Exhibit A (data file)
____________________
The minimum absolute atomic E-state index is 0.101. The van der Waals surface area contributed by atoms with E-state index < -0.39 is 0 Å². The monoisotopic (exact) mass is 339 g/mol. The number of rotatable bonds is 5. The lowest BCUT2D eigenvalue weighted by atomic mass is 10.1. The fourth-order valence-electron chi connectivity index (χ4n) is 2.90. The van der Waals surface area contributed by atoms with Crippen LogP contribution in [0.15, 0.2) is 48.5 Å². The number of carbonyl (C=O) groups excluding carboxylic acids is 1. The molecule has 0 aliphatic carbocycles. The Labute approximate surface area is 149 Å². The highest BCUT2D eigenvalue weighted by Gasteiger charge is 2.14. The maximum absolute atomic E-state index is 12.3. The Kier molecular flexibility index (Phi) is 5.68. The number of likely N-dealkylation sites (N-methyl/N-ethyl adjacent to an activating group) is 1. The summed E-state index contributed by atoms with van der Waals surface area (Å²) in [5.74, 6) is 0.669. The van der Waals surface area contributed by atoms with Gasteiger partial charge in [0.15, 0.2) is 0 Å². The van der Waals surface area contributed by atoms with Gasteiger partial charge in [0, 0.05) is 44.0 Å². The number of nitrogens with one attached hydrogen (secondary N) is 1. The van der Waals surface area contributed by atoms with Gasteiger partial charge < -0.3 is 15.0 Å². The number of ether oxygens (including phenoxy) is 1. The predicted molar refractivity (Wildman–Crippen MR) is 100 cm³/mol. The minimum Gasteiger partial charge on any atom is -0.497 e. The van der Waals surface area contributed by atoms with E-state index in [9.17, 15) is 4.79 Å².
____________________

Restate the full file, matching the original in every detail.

The minimum absolute atomic E-state index is 0.101. The van der Waals surface area contributed by atoms with E-state index < -0.39 is 0 Å². The monoisotopic (exact) mass is 339 g/mol. The number of rotatable bonds is 5. The lowest BCUT2D eigenvalue weighted by atomic mass is 10.1. The fourth-order valence-electron chi connectivity index (χ4n) is 2.90. The van der Waals surface area contributed by atoms with Crippen LogP contribution in [0.15, 0.2) is 48.5 Å². The number of carbonyl (C=O) groups excluding carboxylic acids is 1. The molecule has 0 aliphatic carbocycles. The Labute approximate surface area is 149 Å². The highest BCUT2D eigenvalue weighted by Gasteiger charge is 2.14. The maximum absolute atomic E-state index is 12.3. The Kier molecular flexibility index (Phi) is 5.68. The number of likely N-dealkylation sites (N-methyl/N-ethyl adjacent to an activating group) is 1. The summed E-state index contributed by atoms with van der Waals surface area (Å²) in [5.74, 6) is 0.669. The van der Waals surface area contributed by atoms with Gasteiger partial charge in [0.15, 0.2) is 0 Å². The van der Waals surface area contributed by atoms with Gasteiger partial charge in [0, 0.05) is 44.0 Å². The number of nitrogens with one attached hydrogen (secondary N) is 1. The van der Waals surface area contributed by atoms with Gasteiger partial charge < -0.3 is 15.0 Å². The number of ether oxygens (including phenoxy) is 1. The predicted molar refractivity (Wildman–Crippen MR) is 100 cm³/mol. The minimum Gasteiger partial charge on any atom is -0.497 e. The van der Waals surface area contributed by atoms with E-state index in [9.17, 15) is 4.79 Å².